Kapoor’s company won FDA approval for Subsys to be used as a treatment for cancer patients. But it was a limited and already crowded market. From the outset, Insys’ goal was to tap into the much larger pool of people suffering from a wide range of pain conditions. To do this, Kapoor and his team at Insys borrowed tactics from their rivals and exploited the idiosyncrasies of the pharmaceutical industry.
The company bought access to pharmacy data that showed which doctors were prescribing a lot of fast-acting synthetic opioids. About 170 doctors nationwide were responsible for about 30% of all prescriptions for these drugs, and Insys sent its sales force to persuade this small group of like-minded doctors to start prescribing Subsys. (Yes, it’s crazy that pharmaceutical companies are allowed access to this kind of easily actionable data.)
Allowing for even more precise targeting of susceptible physicians, the FDA required drug companies like Insys to closely monitor who was prescribing their drugs. “The purpose of collecting this data was to protect patient safety, but Insys ended up with a marketing gold mine,” writes Hughes. Soon, doctors prescribing Subsys began finding Insys salespeople in their offices, pushing them to write more scripts.
The Insys sales force initially tried to pitch Subsys on its merits, but there was a problem: Competitors were showering this small group of doctors with free meals, gifts, and cash. To succeed, Insys had to play the same game.
Corruption is frowned upon, so in addition to being stuffed with food, booze, and fun, doctors were paid to give speeches about Subsys to small audiences—sometimes to staff in their own offices. “The idea was to funnel money to the speaker to prescribe Subsys in return,” writes Hughes. “If he didn’t keep his end of the bargain, he wouldn’t be paid to speak. It was a quid pro quo. »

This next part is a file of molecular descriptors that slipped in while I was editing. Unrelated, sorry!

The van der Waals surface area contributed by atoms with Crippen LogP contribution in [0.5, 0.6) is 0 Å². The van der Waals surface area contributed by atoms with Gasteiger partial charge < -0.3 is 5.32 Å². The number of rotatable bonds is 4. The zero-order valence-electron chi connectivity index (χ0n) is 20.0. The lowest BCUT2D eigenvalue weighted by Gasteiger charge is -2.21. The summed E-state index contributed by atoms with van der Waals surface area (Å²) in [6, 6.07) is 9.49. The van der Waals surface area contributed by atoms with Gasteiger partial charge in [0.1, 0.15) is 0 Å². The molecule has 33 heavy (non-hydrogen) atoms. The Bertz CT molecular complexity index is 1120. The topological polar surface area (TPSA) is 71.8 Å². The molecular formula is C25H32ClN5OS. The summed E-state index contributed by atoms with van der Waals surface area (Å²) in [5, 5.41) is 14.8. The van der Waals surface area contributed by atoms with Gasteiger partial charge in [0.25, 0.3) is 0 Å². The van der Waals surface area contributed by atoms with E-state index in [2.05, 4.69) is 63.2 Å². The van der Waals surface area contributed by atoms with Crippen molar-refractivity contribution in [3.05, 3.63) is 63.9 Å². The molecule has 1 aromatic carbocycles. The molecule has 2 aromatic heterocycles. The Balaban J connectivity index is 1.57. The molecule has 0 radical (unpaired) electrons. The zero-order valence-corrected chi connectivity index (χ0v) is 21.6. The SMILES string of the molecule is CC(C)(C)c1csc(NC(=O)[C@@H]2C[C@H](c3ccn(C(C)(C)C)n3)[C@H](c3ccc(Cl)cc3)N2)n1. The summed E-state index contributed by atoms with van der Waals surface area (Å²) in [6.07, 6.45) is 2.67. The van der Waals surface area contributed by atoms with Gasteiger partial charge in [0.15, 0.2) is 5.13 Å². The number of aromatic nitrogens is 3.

The entire opioid trade appears to have been inundated with these underhanded tactics; as Hughes notes, “Nothing Insys did was really new.” Indeed, what’s most surprising and powerful about “The Hard Sell” isn’t a company’s criminality – we’re used to companies misbehaving – as much as how these practices have been institutionalized in the modern pharmaceutical industry.
For Insys and its senior executives, it has been very profitable. Some Subsys prescriptions were priced in the tens of thousands of dollars. (When insurance companies became hesitant to cover these costs, Insys set up a centralized office to secretly file and process documents on behalf of doctors.) Insys went public in 2013 and was the introduction in best-performing stock exchange of the year, its shares having more than quadrupled.
At that time, even as Wall Street and the business media celebrated Insys, the wheels began to come off.
Conscientious insiders have warned the government about the company’s fraudulent and abusive practices. Soon, federal investigators were closing in. Kapoor and his entourage are said to be the few business executives to face criminal charges. Hughes recounts the prosecution and trial in dramatic fashion.
My one big complaint about “The Hard Sell” is that it’s unclear how much damage Subsys has done in the context of the broader opioid epidemic. Hughes includes stories of people overdosing and becoming addicted, of shattered lives and families, but I wasn’t sure if prescription drugs like Subsys were a root cause of the fentanyl crisis, a contributing factor, or a meaningless blip .
Sometimes I wondered if the answer might be the last, and if Hughes was dodging an awkward fact so as not to deflate an otherwise compelling story. If so, he doesn’t need to worry. Even if Insys turns out to be a footnote in the opioid epidemic, it’s worth exposing the world to the grimy underside of a powerful industry – especially one that has suddenly become the focus of so much of public gratitude.